From a priest reader west of the International Date Line (edited):
Hello Father Z,
I am 31 years old and a newly ordained priest, … and am presently assigned at a parish …. I know I cannot write a long letter to you (it would take much of your time) and express all my sentiments. I have a lot of things that I cannot do for the love of the Church’s faith and tradition for fear of being persecuted and maligned even by own companion priests and the faithful of the parish where I serve as assistant. [I have lived that too. I understand what you are talking about.] To a lot of people here, everything that harks back before 1962 is evil, damnable, and worthy of every condemnation.
I write you to express my sympathy for your work and the important role you play in galvanizing and encouraging Catholics throughout the world who deeply love their faith and would wish to remain true to their identity. I for one, Father, have experienced persecution for being loyal to the Holy Father and firm in my determination to be solidly grounded in the faith.
For many years, I have closely studied the liturgy and the rich tradition of the Church in the seminary albeit doing it privately (even secretly at times). And throughout the many years that I have admired and been inspired by the liturgical treasures of the Church both past and present, I couldn’t help but suffer in the midst of all the persecution which the current climate in the Church … exerts to those who want to live out according to the fullness of Catholic faith.
I am not trying to be cranky at this, but I just would like to share my own experience to you of how the Church is in a very sorry state here …. [I had to cut this, just to be sure.]
Things have been changing a bit in the Church especially in your place but not much here in ___. Our bishops here are more interested in speaking about politics … than overseeing the faith of our people and the discipline of our clergy.
… For a very long time, I have waited for the day when I could even witness one TLMass in my own lifetime, but now I have witnessed it, not as a Mass goer, but as a celebrant myself. [So... this priest learned the older form and now can say Mass using it.] I do it unknown to my parish priest and my parishioners in another far away parish where there are regular EF Masses. I have to tell made up stories about my whereabouts whenever I would be out of my parish to say the EF Mass so as to protect myself from persecution and ridicule. I love the Novus Ordo myself, though I try to celebrate it with as much as solemnity as possible using chant for the Preface, the whole Eucharistic Prayer and the Institution Narrative, the Doxology, and even the embolism, and I try to use incense as much as I am able and wear the complete and appropriate vestments. And one thing I [find] curious though is that most of the young people here, those who are 30 years old and below, appreciate and love the Mass when said with solemnity with appropriate vestments and with solemn chant. And the ones who label me as a conservative and "out-of-touch" are some (not all) of the old ones here who have no sympathy whatever for anything old and "medieval" according to their labels. They seem to have a liturgical formula: Before 1970 = old+evil+poisonous.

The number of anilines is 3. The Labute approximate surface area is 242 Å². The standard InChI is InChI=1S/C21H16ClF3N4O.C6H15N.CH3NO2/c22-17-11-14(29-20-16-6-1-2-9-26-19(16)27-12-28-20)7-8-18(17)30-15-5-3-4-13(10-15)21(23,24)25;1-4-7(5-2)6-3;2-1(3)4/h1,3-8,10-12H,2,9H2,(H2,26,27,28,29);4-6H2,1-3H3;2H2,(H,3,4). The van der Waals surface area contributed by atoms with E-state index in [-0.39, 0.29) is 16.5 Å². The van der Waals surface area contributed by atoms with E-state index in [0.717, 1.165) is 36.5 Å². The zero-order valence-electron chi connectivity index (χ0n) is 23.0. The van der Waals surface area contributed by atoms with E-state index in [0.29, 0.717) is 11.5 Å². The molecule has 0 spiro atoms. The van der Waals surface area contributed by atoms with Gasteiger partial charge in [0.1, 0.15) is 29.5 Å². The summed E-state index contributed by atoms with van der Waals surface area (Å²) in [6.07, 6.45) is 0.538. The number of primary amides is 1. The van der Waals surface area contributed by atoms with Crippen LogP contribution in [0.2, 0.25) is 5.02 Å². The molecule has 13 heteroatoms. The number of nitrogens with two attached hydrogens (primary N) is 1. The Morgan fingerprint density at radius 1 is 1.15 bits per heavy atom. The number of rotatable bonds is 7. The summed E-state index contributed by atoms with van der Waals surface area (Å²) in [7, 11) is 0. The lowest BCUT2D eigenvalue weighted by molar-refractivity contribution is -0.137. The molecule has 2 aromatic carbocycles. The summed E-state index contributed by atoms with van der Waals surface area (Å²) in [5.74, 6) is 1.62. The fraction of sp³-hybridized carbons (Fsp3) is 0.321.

Thank you Father for the good work you are doing for the Church. May the Lord Jesus in the Most Blessed Sacrament of the Altar be all the more loved and revered as we work for the good of the holy liturgy so as "to save the world".
A great and heartfelt message.
This priest should know that he is not alone. More and more men throughout the world will be learning the older form of Mass. With prudence and patience it will be introduced in more and more parishes. Prejudices will wane and healing will begin.
I hope priests continue to write in. I would like their contributions to be a regular feature here. I will maintain anonymity if requested. For a description of Mail from priests go HERE.